This is the story of the crew of a downed bomber, captured after a run over Tokyo, early in the war. Relates the hardships the men endure while in captivity, and their final humiliation: ... See full summary »
Japan has just invaded the Phillipines and the US Army attempts a desperate defence. Thirteen men are chosen to blow up a bridge on the Bataan peninsula and keep the Japanese from ... See full summary »
The story of men at war and that of the esteemed Pulitzer prize winning war correspondent Ernie Pyle. Soon after the U.S. entry into World War II, Pyle joined C Company, 18th Infantry in ... See full summary »
William A. Wellman
An aircraft carrier is sent on a decoy mission around the Pacific, with orders to avoid combat, thus lulling Japanese alertness before the battle of Midway. All the men have their ... See full summary »
An American tanker is sunk by a German U-boat and the survivors spend eleven days at sea on a raft. They're next assigned to the liberty ship "Sea Witch" bound for Murmansk through the sub-stalked North Atlantic.
In the 1943 invasion of Italy, one American platoon lands, digs in, then makes its way inland to blow up a bridge next to a fortified farmhouse, as tension and casualties mount. Unusually realistic picture of war as long quiet stretches of talk, punctuated by sharp, random bursts of violent action whose relevance to the big picture is often unknown to the soldiers. Written by
Rod Crawford <firstname.lastname@example.org>
The footage of the platoon attacking the German armored car--which was actually a US Army halftrack--has been used in many subsequent war movies and TV shows. See more »
The song at the end of the movie reads on the screen differently than it is sung: the first line reads "It's the walk", but is sung "It's that walk"; the third line reads "And it hits", but is sung "And hits"; the sixth line reads "It's the old", but is sung "It's that old". See more »
[after a desperate battle with many casualties Windy's platoon captures their objective]
Dear Frances, we just blew a bridge and took a farmhouse. It was so easy... so terribly easy.
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The beginning shows an unseen male narrator grabbing a book from a shelf and the cast and crew are set out in the pages of a book. See more »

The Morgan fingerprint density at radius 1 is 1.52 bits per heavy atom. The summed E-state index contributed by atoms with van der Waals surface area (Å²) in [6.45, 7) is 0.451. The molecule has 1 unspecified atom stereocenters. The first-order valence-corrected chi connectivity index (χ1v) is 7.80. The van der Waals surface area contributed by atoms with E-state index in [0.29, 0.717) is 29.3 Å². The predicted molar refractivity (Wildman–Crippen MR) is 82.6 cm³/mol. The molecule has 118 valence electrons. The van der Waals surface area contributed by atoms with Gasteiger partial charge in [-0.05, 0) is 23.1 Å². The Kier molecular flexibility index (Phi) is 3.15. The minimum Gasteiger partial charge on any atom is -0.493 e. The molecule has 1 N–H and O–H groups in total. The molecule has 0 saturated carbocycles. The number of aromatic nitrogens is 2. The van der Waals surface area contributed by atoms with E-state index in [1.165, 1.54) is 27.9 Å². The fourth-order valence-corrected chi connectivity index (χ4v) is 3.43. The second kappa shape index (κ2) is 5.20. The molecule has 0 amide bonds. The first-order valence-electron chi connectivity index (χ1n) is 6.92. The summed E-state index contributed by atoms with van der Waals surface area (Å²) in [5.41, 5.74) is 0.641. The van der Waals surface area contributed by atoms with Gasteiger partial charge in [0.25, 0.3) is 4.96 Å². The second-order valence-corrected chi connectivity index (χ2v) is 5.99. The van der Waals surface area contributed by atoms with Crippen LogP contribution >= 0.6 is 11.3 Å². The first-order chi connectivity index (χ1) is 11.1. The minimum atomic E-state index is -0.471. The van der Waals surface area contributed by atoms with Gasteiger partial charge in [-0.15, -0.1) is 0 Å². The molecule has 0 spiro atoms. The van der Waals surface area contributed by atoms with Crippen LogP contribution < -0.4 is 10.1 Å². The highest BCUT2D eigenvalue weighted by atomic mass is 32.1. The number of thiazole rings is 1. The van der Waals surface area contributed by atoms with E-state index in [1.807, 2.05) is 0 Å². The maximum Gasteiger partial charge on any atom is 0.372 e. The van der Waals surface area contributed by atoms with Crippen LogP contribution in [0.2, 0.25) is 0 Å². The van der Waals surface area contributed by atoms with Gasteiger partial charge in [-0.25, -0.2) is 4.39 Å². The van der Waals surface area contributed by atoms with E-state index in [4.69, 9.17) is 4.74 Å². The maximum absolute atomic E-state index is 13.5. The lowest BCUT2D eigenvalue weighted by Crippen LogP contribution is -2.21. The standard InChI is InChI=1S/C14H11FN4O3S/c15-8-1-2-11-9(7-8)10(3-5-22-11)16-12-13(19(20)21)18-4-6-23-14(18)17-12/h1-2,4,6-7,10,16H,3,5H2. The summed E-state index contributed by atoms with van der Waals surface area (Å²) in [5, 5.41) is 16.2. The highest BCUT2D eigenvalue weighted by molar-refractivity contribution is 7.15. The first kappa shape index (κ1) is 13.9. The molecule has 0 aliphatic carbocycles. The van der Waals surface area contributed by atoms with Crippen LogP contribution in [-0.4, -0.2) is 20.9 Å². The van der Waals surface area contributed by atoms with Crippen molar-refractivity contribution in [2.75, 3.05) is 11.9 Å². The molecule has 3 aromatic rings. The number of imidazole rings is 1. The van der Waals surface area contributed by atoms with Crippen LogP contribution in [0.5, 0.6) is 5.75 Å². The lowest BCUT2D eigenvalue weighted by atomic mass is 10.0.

This is one of the great war films ever made. Yet there are few combat scenes, and no mock heroics. What makes this movie successful is its depiction of war from the viewpoint of the men in the platoon. The film takes place primarily during the course of a walk from the beach at Salerno, Italy where the platoon has landed to a farmhouse they are to capture 6 miles away.
Although Dana Andrews is listed as the nominal star of the film, the scenes are divided up equally among several men each with their own take on the mission and ultimately the war.
Other than Andrews(approaching the peak of his career as Sgt Tyne)the rest of the cast were young up and comers, many who went on to great acting careers. They included Richard Conte, Lloyd Bridges(his first important role), John Ireland, George Tyne, Huntz Hall(on hiatus from the East Side Kids films and very effective) and Norman Lloyd(bitterly brilliant as Archambeau). There is an understated narration by Burgess Meredith and a folk ballad score sung by Earl Robinson. They all perfectly fit in to the picture
The key player in all of this is director Lewis Milestone. A veteran of films since the twenties, his credits included "All Quiet On The Western Front", "The Front Page", and "Of Mice and Men". In "A Walk In The Sun" a Milestone independent production he incorporated the successful elements of the other three and the result is one of the greatest of it's genre. It is a movie not to be missed.
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